Endowed with 80 million hectares of arable land (of which only 10% is used), diverse climatic conditions, and abundant water resources, the Democratic Republic of Congo (DRC) has the potential to become the breadbasket of the entire African continent, according to this paper. Instead, the country is one of the most affected by malnutrition. The DRC has the highest number of undernourished persons in Africa and the highest prevalence of malnutrition in the world. As a result, child stunting and infant mortality rates in the DRC are also among the highest in the world. Overall, at least 50% of the population is deficient in vitamin B12, calories, riboflavin, iron, vitamin E, folate, and zinc. In rural areas, strategies to improve nutrition will need to use instruments that attack malnutrition directly rather than relying simply on rising incomes. Overall, the results highlight the paradox of the DRC - a country with huge potential for agricultural development but incapable of feeding itself in terms of both quantity and quality of nutrients.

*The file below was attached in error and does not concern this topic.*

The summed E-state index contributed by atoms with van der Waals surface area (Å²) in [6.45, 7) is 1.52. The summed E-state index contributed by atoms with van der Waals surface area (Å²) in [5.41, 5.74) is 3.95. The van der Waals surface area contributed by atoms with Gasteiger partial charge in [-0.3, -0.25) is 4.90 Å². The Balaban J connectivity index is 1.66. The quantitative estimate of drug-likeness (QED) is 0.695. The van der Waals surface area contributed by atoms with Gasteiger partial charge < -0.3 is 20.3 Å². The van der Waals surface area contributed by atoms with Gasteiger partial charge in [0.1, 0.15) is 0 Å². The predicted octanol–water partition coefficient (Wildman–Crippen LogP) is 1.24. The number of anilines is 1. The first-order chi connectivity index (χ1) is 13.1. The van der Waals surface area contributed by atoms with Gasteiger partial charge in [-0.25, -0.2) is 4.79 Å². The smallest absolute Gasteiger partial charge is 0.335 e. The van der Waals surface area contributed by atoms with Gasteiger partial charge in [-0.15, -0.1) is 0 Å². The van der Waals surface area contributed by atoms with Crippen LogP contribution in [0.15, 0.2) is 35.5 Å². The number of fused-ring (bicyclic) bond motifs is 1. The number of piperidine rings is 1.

In the context of rapid urbanisation in Democratic Republic of Congo, increasing population density in Kinshasa is associated with inequalities, poverty, environmental degradation, socio-economic tension, spontaneous settlements and sprawl. Rapid urban growth without planning in some areas and with limited employment underlies negative health outcomes. The author points to sustainable urbanisation as a priority, with a need to reconsider urbanisation processes to stimulate economic growth and mobilise resources at local, national and global levels. In this paper, the author reviews approaches to urban planning that balance development and the transformation of the city. He presents urban renewal as remedial action holding opportunities to improve environmental and social quality.